Letter to Shareholders

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Dear Fellow Shareholder,
My first letter to the shareholders of Atlantic Power Corporation was written shortly after I joined the Company as CEO in January of 2015. I expect that this letter may be the last one I write to our shareholders. The Company has received an attractive offer to sell to I Squared Capital, and your management team and Board of Directors are unanimously recommending that all our securityholders vote in favor of the transaction.

The management and the Board view this as a bittersweet moment. We like being independent. We are fairly compensated to do a job we enjoy. We think there is value in our efforts to articulate a rational capital allocation strategy and in our willingness not to run with the herd. At the same time, we recognize that we need to avoid the temptation of becoming entrenched management. Management and Directors have increased their share ownership from less than 1% to approximately 4% over the last six years. All of us are voting all of our shares (common, and in the case of one Director, preferred shares as well) in favor of the proposed acquisition. None of the independent Directors will remain on the Board of Atlantic Power if the acquisition is approved. In addition, there will be reductions in the executive ranks of the Company if the acquisition is completed. Nonetheless, we are unanimous and enthusiastic in recommending this transaction to our securityholders.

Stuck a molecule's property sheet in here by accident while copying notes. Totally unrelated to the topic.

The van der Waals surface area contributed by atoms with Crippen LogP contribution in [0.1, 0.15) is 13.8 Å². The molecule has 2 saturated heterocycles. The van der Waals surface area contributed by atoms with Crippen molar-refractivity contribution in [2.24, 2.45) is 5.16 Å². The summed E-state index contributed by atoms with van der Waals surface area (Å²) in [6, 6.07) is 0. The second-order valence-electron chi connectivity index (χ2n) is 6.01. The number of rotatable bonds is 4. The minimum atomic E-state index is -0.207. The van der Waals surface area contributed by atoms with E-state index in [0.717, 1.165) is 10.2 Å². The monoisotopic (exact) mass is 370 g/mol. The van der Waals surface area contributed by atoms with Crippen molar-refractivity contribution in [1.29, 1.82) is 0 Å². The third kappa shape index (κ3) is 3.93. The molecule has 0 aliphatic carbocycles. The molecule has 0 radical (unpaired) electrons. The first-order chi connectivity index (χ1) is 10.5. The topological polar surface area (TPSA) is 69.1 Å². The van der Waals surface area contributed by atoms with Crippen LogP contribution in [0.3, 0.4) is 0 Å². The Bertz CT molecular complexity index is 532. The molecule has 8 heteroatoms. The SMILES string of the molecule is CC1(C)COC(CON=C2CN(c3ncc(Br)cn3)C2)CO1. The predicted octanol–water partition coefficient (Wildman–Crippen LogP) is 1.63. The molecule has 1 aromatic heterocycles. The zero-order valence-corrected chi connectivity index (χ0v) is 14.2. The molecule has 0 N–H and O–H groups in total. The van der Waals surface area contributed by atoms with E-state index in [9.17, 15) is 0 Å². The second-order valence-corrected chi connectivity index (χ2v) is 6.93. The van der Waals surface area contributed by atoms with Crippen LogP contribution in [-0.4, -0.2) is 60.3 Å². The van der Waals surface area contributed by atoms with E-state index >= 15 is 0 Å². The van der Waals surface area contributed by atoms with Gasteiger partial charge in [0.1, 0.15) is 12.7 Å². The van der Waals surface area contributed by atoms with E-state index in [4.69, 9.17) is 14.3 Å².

I have been in the energy business since 1983 and in the power business since 1986. If this transaction is approved, it will be the fourth time I have been involved in the sale of an independent power producer (or IPP). I also have been involved in the spinoff of another IPP and major asset sales two other times. I have recounted this history numerous times over the years to assure shareholders that when it is better to sell than to hold, we would not be bashful about recommending a sale. That time has arrived.